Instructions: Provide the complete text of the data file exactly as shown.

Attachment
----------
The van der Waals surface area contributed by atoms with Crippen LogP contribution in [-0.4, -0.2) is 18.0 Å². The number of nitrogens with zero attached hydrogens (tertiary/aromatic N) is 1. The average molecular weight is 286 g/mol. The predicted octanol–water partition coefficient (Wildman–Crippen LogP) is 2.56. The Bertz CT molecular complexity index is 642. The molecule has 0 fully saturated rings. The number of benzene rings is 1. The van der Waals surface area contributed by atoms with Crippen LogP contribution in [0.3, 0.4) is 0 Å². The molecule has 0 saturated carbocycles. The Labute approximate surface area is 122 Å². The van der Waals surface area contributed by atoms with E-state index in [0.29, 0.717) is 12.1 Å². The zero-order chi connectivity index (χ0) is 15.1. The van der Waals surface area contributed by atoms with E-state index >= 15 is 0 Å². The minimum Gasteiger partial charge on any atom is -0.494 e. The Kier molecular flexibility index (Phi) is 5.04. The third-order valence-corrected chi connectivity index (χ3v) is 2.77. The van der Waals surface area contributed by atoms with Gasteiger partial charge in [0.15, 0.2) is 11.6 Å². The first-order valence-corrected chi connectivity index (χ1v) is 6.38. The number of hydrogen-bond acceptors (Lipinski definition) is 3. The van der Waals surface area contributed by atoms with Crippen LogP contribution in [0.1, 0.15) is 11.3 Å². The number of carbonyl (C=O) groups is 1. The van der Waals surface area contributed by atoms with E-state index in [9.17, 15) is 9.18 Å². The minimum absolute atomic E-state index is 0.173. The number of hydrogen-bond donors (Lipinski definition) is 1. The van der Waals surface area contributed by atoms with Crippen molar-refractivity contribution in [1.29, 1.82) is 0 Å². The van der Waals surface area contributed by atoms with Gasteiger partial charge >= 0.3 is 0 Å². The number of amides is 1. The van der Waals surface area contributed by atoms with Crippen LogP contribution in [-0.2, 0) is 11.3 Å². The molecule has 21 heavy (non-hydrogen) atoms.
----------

The van der Waals surface area contributed by atoms with Crippen LogP contribution in [-0.4, -0.2) is 18.0 Å². The number of nitrogens with zero attached hydrogens (tertiary/aromatic N) is 1. The average molecular weight is 286 g/mol. The predicted octanol–water partition coefficient (Wildman–Crippen LogP) is 2.56. The Bertz CT molecular complexity index is 642. The molecule has 0 fully saturated rings. The number of benzene rings is 1. The van der Waals surface area contributed by atoms with Crippen LogP contribution in [0.3, 0.4) is 0 Å². The molecule has 0 saturated carbocycles. The Labute approximate surface area is 122 Å². The van der Waals surface area contributed by atoms with E-state index in [0.29, 0.717) is 12.1 Å². The zero-order chi connectivity index (χ0) is 15.1. The van der Waals surface area contributed by atoms with E-state index >= 15 is 0 Å². The minimum Gasteiger partial charge on any atom is -0.494 e. The Kier molecular flexibility index (Phi) is 5.04. The third-order valence-corrected chi connectivity index (χ3v) is 2.77. The van der Waals surface area contributed by atoms with Gasteiger partial charge in [0.15, 0.2) is 11.6 Å². The first-order valence-corrected chi connectivity index (χ1v) is 6.38. The number of hydrogen-bond acceptors (Lipinski definition) is 3. The van der Waals surface area contributed by atoms with Crippen LogP contribution in [0.1, 0.15) is 11.3 Å². The number of carbonyl (C=O) groups is 1. The van der Waals surface area contributed by atoms with E-state index in [9.17, 15) is 9.18 Å². The minimum absolute atomic E-state index is 0.173. The number of hydrogen-bond donors (Lipinski definition) is 1. The van der Waals surface area contributed by atoms with Crippen molar-refractivity contribution in [1.29, 1.82) is 0 Å². The van der Waals surface area contributed by atoms with Gasteiger partial charge >= 0.3 is 0 Å². The number of amides is 1. The van der Waals surface area contributed by atoms with Crippen LogP contribution in [-0.2, 0) is 11.3 Å². The molecule has 21 heavy (non-hydrogen) atoms.